This chapter explores the role that Israel plays in contemporary Malaysian politics. The chapter indicates how while Malaysia and Israel maintain no diplomatic relations and hardly any direct interactions, the constructions of Israel are surprisingly significant in Malaysia’s internal politics and international relations. Focusing upon the prominence and surprising veracity of anti-Israel beliefs together with antisemitism, the chapter explores how such discourses are closely connected to the internal persecution of minorities and the construction of Malay supremacy. The chapter then proposes that pushing for a dialogue with Israel has become a means by which the substantial non-Malay, non-Islamic, and/or politically radical citizens critique authoritarian Malaysian politics. Finally, moving on to the watershed Malaysian general election of 2018 (GE18), the chapter indicates how in contrast to many Islamic countries internationally, antisemitism and anti-Israel beliefs seem to have become more potent in Malaysia despite the supposed liberal breakthrough represented by the GE18.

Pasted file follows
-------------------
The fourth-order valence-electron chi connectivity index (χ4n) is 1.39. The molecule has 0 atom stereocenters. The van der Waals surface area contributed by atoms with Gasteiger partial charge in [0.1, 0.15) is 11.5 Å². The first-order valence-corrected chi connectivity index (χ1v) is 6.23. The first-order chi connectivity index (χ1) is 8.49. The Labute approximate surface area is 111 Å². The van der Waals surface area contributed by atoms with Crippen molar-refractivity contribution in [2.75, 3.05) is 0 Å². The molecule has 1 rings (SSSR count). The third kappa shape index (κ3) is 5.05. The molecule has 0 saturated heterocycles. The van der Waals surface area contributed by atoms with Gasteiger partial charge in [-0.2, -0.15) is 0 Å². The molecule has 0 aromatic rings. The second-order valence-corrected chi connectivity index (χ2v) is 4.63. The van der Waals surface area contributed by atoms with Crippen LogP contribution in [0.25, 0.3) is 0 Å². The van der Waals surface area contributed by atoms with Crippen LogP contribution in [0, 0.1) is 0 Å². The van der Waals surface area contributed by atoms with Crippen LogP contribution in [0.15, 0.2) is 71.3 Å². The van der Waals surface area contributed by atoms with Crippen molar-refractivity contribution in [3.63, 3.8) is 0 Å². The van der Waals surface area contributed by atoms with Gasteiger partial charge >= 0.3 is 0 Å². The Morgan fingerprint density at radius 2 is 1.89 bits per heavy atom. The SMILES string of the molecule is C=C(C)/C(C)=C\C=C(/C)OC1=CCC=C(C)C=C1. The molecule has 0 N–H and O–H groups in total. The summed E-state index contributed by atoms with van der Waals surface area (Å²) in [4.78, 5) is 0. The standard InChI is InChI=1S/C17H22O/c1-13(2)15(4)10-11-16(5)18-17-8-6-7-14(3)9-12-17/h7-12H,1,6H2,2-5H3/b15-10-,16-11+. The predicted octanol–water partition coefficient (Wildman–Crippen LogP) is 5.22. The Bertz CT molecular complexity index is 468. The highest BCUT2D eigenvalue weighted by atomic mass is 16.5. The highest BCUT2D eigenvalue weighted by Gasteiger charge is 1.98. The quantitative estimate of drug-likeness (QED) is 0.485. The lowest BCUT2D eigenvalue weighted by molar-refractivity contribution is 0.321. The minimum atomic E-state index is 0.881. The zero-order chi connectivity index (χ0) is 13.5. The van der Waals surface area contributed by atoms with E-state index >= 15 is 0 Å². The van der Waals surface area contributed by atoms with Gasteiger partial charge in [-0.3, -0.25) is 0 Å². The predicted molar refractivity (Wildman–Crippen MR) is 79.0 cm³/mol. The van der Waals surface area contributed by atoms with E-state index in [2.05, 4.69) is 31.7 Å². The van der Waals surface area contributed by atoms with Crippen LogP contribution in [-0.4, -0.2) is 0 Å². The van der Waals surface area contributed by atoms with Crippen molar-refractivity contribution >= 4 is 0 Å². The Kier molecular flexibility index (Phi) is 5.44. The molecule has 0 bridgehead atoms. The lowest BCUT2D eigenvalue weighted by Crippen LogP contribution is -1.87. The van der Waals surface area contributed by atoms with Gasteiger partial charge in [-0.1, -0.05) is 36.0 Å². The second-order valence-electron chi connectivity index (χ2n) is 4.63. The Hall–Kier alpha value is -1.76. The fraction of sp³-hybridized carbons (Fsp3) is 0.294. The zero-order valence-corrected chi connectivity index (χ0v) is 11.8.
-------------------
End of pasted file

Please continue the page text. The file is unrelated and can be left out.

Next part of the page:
|Title of host publication||Israel-Asia Relations in the Twenty-First Century|
|Subtitle of host publication||The Search for Partners in a Changing World|
|Publisher||Taylor and Francis|
|Number of pages||15|
|Publication status||Published - 1 Jan 2023|
ASJC Scopus subject areas
- Social Sciences (all)